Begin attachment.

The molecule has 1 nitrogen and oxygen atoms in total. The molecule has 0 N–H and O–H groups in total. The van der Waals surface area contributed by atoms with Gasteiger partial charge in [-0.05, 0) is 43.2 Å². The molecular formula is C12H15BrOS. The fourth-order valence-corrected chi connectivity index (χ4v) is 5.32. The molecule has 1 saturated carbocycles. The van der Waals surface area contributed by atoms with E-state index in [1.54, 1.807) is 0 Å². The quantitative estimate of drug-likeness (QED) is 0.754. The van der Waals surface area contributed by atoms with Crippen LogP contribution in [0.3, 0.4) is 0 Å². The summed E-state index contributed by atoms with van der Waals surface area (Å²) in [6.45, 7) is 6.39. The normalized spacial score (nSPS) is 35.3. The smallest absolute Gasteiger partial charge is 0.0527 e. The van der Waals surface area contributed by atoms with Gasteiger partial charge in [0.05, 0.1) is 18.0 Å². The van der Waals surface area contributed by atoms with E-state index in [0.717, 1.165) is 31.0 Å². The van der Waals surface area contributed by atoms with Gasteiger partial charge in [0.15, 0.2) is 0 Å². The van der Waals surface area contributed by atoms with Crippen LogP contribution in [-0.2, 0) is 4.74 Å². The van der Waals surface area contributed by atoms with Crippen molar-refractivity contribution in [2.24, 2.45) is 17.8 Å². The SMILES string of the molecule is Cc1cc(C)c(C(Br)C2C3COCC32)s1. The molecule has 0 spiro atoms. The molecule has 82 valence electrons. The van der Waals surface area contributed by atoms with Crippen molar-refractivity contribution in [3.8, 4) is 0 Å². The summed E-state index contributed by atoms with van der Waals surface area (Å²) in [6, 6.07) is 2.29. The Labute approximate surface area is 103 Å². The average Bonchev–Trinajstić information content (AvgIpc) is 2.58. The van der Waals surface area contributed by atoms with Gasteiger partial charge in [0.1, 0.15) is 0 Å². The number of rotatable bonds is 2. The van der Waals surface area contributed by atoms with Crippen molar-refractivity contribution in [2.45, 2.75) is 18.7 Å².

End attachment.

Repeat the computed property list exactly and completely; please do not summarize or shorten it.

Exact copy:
The molecule has 1 nitrogen and oxygen atoms in total. The molecule has 0 N–H and O–H groups in total. The van der Waals surface area contributed by atoms with Gasteiger partial charge in [-0.05, 0) is 43.2 Å². The molecular formula is C12H15BrOS. The fourth-order valence-corrected chi connectivity index (χ4v) is 5.32. The molecule has 1 saturated carbocycles. The van der Waals surface area contributed by atoms with E-state index in [1.54, 1.807) is 0 Å². The quantitative estimate of drug-likeness (QED) is 0.754. The van der Waals surface area contributed by atoms with Crippen LogP contribution in [0.3, 0.4) is 0 Å². The summed E-state index contributed by atoms with van der Waals surface area (Å²) in [6.45, 7) is 6.39. The normalized spacial score (nSPS) is 35.3. The smallest absolute Gasteiger partial charge is 0.0527 e. The van der Waals surface area contributed by atoms with Gasteiger partial charge in [0.05, 0.1) is 18.0 Å². The van der Waals surface area contributed by atoms with E-state index in [0.717, 1.165) is 31.0 Å². The van der Waals surface area contributed by atoms with Gasteiger partial charge in [0.15, 0.2) is 0 Å². The van der Waals surface area contributed by atoms with Crippen LogP contribution in [-0.2, 0) is 4.74 Å². The van der Waals surface area contributed by atoms with Crippen molar-refractivity contribution in [2.24, 2.45) is 17.8 Å². The SMILES string of the molecule is Cc1cc(C)c(C(Br)C2C3COCC32)s1. The molecule has 0 spiro atoms. The molecule has 82 valence electrons. The van der Waals surface area contributed by atoms with Crippen molar-refractivity contribution in [3.8, 4) is 0 Å². The summed E-state index contributed by atoms with van der Waals surface area (Å²) in [6, 6.07) is 2.29. The Labute approximate surface area is 103 Å². The average Bonchev–Trinajstić information content (AvgIpc) is 2.58. The van der Waals surface area contributed by atoms with Gasteiger partial charge in [0.1, 0.15) is 0 Å². The number of rotatable bonds is 2. The van der Waals surface area contributed by atoms with Crippen molar-refractivity contribution in [2.45, 2.75) is 18.7 Å².